The Fabyan Villa was the home of Colonel George and Nelle Fabyan from 1905-1939. Riverbank, the name they bestowed upon their property, was initially a country retreat from their home in Chicago. They hired Frank Lloyd Wright in 1907 to enlarge and re-model the existing farmhouse and shortly thereafter took up permanent residence at the Villa, as they called their home. They acquired 300 acres, creating a country estate which soon became a lavish showplace complete with fountains, gardens, a Roman-style swimming pool, a Dutch-style windmill, a private zoo, a working lighthouse, a boathouse, tennis courts, and more. The Fabyans pursued their varied interests on their estate, including horticulture, animal husbandry, and scientific research.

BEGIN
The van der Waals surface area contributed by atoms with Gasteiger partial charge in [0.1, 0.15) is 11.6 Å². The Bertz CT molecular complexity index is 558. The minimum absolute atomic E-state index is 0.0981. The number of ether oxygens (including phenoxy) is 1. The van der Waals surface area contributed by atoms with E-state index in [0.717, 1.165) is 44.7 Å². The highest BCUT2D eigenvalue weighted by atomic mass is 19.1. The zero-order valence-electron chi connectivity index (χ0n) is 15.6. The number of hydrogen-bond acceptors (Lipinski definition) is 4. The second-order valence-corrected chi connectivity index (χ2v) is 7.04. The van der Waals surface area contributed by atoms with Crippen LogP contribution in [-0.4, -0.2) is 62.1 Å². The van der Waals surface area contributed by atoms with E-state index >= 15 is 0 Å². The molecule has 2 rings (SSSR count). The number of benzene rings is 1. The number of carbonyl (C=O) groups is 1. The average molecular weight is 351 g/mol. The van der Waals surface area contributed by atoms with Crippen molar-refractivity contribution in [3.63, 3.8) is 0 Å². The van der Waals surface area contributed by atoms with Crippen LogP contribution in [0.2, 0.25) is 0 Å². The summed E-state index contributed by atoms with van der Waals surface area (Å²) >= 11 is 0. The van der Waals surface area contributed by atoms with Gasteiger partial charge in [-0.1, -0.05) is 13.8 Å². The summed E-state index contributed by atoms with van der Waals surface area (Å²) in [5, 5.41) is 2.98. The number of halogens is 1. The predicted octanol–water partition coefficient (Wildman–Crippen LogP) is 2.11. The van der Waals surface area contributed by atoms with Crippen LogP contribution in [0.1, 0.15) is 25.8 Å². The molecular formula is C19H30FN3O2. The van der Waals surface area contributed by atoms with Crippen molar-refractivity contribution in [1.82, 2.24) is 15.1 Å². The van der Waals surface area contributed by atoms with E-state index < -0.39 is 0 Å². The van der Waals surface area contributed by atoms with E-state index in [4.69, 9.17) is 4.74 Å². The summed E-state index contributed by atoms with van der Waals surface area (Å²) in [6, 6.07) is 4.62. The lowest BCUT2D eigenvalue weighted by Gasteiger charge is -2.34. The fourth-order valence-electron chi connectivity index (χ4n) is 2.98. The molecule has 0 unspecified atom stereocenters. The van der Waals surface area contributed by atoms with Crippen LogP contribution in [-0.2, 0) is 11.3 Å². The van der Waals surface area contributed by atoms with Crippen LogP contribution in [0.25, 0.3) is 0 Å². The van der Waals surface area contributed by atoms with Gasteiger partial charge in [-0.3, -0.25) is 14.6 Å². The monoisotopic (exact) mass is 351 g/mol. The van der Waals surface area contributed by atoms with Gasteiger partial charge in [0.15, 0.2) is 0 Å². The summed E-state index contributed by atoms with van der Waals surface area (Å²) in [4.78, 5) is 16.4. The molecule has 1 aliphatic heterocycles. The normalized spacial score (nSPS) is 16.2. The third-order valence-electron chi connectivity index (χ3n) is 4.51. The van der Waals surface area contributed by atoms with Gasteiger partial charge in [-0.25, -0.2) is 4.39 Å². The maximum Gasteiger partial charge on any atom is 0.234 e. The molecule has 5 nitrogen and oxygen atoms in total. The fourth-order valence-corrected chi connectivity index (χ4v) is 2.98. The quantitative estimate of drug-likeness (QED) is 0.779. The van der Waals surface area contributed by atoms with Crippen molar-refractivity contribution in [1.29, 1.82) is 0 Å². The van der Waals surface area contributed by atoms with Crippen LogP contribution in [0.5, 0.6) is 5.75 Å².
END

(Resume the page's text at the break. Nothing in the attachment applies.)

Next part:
When visiting the Villa Museum, now listed on the National Register of Historic Places, you will discover the Fabyans’ uniquely fascinating legacy. The Frank Lloyd Wright Prairie-style house contains the Fabyans’ private collection of Asian artifacts, natural history specimens, original furniture and more! Documents and photographs detail George’s involvement in the Treaty of Portsmouth and Japanese international relations, the Bacon/Shakespeare controversy, code-breaking that significantly influenced both World Wars and pioneering research and development in acoustics. The captivating combination of significant architecture, military intrigue, Japanese culture and personal exploration makes the Fabyan Villa Museum a unique experience for all ages.